The biggest difference between the people who go to church in the United States and the people who don’t go to church is, for the most part, that people who go to church like doing church things and others don’t. People who go to church like being involved in church activities, programs, groups, mission projects, fellowship groups, worship services, and classes. People who don’t go to church aren’t very interested in any of these things. If this is case, how do you start churches (or grow existing churches) that involve a large number of people who haven’t previously gone to a church?
The primary shift is to move away from emphasizing church programming toward emphasizing deep relationships. For years churches have competed to attract new people by being the best provider of their brand of Christian religious goods and services for their target community. Churches for people who don’t like church, however, begin with meeting and knowing people first.
The first step for any pastor or new church planter is to find out where people are already gathering and go there. In every community, people are already gathering for sports, school, work, relaxation, play, and service. Go to those places and start meeting people. Become a regular at a restaurant or shop. Volunteer in the school. Coach a sports team. Join the community service clubs. People who don’t go to church won’t be found inside church buildings, so spend as little time as possible there.
The second step is to listen deeply to other people. Honestly and fully listening to people is a remarkable act of grace. Most people spend their lives being talked at, marketed to, managed, and instructed. Listening is a profoundly counter-cultural expression of the good news of God’s unconditional love and acceptance. Listen, and do not judge. Listen, and honor their story. Listen, and be blessed and a blessing.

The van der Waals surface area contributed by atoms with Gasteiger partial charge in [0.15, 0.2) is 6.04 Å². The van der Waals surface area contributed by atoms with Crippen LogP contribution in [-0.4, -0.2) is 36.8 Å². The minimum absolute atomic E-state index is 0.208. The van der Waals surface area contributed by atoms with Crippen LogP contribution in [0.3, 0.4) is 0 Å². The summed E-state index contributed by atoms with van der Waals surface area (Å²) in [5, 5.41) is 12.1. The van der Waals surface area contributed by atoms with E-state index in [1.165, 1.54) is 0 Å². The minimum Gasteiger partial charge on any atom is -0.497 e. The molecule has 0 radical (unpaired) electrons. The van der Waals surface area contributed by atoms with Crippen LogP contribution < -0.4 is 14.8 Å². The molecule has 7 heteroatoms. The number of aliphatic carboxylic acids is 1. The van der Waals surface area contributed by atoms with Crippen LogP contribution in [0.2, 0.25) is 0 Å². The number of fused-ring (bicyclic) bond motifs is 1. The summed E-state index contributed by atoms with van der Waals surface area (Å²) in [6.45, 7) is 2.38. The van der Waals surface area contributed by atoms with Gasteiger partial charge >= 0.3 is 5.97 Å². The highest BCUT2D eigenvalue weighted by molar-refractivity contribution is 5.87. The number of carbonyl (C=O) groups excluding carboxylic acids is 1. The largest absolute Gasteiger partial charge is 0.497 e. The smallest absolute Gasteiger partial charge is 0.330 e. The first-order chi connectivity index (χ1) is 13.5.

The third step is to initiate a mutual relationship of faith exploration. This is not viral marketing testimonies about how great your church is. Rather, this is an actual relationship with all the possibilities of friendship, authenticity, and honesty. You risk by opening yourself to the possibility of relating to another person, and they risk by opening to you. In the context of this relationship, you ask each other questions and explore each other’s life and spirit. This relationship and shared spiritual journey takes time, takes patience, and takes love, but it is the best matrix through which the love of God in Jesus Christ can be effectively shared with people who are deeply suspicious of religion and church.
These individual relationships form the beginning of a network of relationships upon which a church may begin. As you build relationships and teach others to build relationships, you form a web of interconnected Christians and spiritual explorers. Through careful discipleship development and intentional organizing practices, this web can grow into a group of leaders and co-founders of a new faith community or church.